Learn how to cash out on your single-family rental investment portfolios by reading the article below. Keep an eye out for SFRhub!
When it comes to real estate, currently, it’s largely a seller’s market — which makes the idea of offloading properties tempting for many investors. By cashing out, you can use the capital gains to purchase more assets.
However, it’s important to ensure that you choose the best option when it comes to selling your portfolio. After all, your goal isn’t simply to offload your properties, but to get the best returns possible.
When it comes to buying and selling single-family rental (SFR) investment properties, it’s safe to say that we’re living in exciting times. Thanks to the prevalence of investor demand and the influx of online investor tools and marketplaces, it’s easier than ever to sell off properties as investments, giving investors an alternative to selling properties to owner-occupants. Additionally, for investors who prefer to make things even more efficient, there’s the option of selling off your entire portfolio intact.
It first helps to understand the SFR market, as well as options for selling your portfolio.
The Growth Of The SFR Marketplace
Today, the SFR market accounts for approximately 23 million rentals in the U.S. While SFR has long been a popular investment type, it’s largely been something that, until recent years, was bought and sold on a much smaller scale. Your average everyday investor may have owned a rental property or two, purchasing houses as a way to generate some extra income on the side while managing them themselves.
But in recent years, changes to the real estate market and how SFRs are bought, sold and managed have revolutionized how these investments are done — and the scale at which properties are being bought and sold. The current state of large-scale SFR investing has its roots in the post-recession years of 2008-2009. During these years, private equity firms spotted an opportunity with a large number of foreclosed houses on the market and began buying them up in bulk. Then in 2017, Blackstone completed its IPO of Invitation Homes, a 48,000-unit portfolio valued at more than $12 billion. Soon other institutions were following suit, and today approximately $33 billion of SFR assets are owned by institutions, something that’s helped to firmly cement SFR properties as a long-term asset class.
This growth in investor demand has also helped to fuel the development of online platforms for buying and selling properties, making it easier than ever for investors to connect and transact with each other. Today, instead of having to remove the tenants and sell the properties to owner-occupants, it often makes more sense to keep the units as income properties and sell them off to investors — or, in some cases, even keep the properties together and sell them as one individual transaction. The latter approach, as I’ve discovered through my hands-on work in this transaction space, can often be more profitable.
Selling Vacant Properties To Owner-Occupants
If you’re thinking of selling your properties to typical homebuyers — owner-occupants — here are a few things you’ll want to keep in mind.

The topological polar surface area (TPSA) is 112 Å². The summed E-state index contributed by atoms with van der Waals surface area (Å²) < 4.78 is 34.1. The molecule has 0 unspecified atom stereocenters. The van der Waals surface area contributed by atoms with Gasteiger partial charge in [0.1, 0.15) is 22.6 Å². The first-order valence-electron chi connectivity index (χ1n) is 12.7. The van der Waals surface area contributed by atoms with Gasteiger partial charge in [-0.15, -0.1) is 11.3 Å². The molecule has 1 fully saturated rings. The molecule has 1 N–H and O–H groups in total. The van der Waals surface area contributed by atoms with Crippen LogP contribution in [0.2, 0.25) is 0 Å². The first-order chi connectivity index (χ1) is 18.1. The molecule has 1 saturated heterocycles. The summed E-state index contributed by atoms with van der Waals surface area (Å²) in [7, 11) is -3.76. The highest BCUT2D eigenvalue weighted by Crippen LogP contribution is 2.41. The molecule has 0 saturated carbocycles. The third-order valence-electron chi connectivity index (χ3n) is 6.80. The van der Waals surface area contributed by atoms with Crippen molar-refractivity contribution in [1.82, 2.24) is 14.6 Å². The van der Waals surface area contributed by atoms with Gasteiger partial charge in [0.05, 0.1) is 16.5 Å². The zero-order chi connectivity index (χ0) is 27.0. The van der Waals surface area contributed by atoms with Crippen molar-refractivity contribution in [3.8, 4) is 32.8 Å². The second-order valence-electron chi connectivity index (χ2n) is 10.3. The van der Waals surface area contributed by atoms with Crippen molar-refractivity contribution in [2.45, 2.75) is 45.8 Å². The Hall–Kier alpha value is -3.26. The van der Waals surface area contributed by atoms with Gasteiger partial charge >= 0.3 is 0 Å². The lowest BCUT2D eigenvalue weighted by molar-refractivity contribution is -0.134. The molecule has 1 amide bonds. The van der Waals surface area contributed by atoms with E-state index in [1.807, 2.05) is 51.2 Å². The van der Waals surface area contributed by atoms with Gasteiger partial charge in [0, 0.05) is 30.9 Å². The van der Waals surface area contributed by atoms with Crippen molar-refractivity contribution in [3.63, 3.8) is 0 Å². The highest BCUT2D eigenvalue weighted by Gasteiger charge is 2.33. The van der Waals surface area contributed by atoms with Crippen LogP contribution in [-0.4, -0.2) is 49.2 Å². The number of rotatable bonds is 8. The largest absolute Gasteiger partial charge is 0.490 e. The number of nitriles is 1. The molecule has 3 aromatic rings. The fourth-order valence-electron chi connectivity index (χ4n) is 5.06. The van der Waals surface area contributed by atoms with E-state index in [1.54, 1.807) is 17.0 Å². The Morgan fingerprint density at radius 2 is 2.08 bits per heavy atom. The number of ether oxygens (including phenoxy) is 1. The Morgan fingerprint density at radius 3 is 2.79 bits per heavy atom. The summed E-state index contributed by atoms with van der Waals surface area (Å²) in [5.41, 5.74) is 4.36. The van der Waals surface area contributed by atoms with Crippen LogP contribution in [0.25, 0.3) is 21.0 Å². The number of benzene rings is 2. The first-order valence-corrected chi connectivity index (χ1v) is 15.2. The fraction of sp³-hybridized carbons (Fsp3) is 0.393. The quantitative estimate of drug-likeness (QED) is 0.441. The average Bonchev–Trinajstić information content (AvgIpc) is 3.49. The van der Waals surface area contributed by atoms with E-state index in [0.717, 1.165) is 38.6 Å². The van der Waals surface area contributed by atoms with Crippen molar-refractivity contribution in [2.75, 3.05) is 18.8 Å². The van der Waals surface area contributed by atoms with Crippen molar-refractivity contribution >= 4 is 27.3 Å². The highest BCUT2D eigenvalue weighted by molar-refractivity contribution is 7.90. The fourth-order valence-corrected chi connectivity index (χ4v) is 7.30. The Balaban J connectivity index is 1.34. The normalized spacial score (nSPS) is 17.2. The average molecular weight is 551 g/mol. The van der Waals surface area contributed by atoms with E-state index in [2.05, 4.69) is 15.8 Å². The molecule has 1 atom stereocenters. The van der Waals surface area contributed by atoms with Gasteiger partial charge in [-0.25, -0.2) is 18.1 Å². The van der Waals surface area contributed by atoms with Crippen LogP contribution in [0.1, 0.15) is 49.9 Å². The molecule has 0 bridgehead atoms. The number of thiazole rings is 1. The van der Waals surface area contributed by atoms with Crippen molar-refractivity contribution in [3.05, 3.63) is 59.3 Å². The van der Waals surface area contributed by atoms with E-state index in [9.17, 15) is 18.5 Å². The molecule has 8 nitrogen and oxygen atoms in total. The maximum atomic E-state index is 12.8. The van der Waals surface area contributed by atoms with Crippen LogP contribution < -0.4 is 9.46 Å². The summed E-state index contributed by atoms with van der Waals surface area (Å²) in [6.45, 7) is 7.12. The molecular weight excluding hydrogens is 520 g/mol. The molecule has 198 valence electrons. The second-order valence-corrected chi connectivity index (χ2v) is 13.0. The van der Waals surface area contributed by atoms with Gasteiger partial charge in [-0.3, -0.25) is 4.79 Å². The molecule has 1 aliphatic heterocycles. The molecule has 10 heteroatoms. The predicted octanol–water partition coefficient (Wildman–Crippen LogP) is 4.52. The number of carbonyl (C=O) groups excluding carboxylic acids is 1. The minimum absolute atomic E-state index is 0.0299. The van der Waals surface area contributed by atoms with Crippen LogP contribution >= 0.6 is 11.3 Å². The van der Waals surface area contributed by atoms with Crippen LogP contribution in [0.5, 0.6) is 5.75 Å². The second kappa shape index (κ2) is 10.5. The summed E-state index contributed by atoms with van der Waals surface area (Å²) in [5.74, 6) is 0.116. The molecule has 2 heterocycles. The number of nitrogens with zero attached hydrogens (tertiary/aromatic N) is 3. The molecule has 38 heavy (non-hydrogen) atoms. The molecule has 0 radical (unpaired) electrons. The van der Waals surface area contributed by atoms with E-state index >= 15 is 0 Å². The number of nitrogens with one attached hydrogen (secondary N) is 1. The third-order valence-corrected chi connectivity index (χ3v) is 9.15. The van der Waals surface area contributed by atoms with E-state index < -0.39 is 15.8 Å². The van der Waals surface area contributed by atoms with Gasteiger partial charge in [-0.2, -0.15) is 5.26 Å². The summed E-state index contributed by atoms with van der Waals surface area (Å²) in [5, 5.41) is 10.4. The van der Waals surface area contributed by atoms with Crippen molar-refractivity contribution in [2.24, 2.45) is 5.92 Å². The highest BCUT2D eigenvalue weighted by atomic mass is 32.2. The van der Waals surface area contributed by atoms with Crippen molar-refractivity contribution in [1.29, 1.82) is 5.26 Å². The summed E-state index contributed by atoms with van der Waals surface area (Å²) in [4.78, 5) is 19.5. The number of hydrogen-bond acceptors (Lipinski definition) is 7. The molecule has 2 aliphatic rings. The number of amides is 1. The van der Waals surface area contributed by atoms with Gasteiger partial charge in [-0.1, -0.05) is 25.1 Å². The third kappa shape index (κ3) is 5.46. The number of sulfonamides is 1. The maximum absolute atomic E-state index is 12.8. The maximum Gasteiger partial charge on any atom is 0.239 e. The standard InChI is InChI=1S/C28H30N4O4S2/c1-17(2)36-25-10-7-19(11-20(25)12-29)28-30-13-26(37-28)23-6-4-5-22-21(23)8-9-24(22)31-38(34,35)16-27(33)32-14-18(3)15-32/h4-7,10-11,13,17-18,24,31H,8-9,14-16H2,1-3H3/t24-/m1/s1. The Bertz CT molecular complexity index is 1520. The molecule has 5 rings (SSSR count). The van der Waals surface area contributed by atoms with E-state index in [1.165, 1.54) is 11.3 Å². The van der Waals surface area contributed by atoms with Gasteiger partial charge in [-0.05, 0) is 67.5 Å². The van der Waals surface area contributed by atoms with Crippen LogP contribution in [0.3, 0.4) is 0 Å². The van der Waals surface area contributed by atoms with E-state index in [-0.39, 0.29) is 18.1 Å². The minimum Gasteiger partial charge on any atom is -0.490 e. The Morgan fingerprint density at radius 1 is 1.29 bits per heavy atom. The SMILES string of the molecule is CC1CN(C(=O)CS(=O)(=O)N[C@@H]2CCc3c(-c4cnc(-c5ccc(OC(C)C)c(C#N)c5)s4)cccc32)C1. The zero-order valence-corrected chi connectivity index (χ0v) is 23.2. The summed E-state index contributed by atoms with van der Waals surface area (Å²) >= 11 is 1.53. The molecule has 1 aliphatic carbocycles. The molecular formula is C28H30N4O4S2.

Preparing a home for this kind of sale will require the home to be vacant at time of sale. This means you’ll need to remove the tenant and get the property owner ready if you’re hoping to sell it for its full market value. Often, this involves making repairs, painting and replacing flooring. You should also bear in mind the length of time that the house will sit vacant. The time from when it goes on the market to closing can be at least 90 days, which means three months of no cash flow. Meanwhile, you’ll still be responsible for all of the home’s expenses — taxes, insurance, mortgage costs, etc. These costs can add up quickly if you’re not careful. When I advise single-family rental portfolio owners on selling, I calculate a friction cost of 8-10% to sell the home vacant.
Some investors may attempt a 1031 exchange for each home, helping to keep capital gains tax and depreciation recapture low. While this makes financial sense for some, for investors with larger portfolios, it can be an impossible task.
Of course, a home can increase so much in value that it makes more sense to sell it to an owner-occupying buyer. Investors will buy based on cap rate, rather than the comparable sales value, so this should be a factor in your decision.
Selling Tenant-Occupied Properties To An Investor
If you want to sell your properties as investments, you’ll want to avoid the MLS — the channel that most real estate agents use to source and sell properties. The MLS doesn’t always gain much traction for investment properties, as it’s designed primarily for buyers who are looking to purchase homes within a local market.
There are a few platforms out there that make it easy to buy and sell SFR portfolios — or even SFR tenant-occupied rentals on an individual basis. My company is one of them, as are Roofstock, SFRhub Advisors and HomeUnion. Having an online platform is tremendously helpful, but is only part of the solution. Investors need to understand if the buyer has a local market presence, their fees and their experience. There is also a big difference between selling a single rental and selling a portfolio of hundreds of homes. What you can’t deny with the rise of these platforms is that now your rental can be exposed to a wider group of buyers nationally, rather than just locally, increasing your chances of selling to the right buyer.
As the real estate space is continually being disrupted, the ability to buy and sell investment properties from anywhere in the country is here. What this means is that what used to be a one-by-one local selling process is now sharing space with an avenue to sell your entire portfolio at once. For investors today, it’s easier than ever to transact, so find the strategy that will benefit you the most.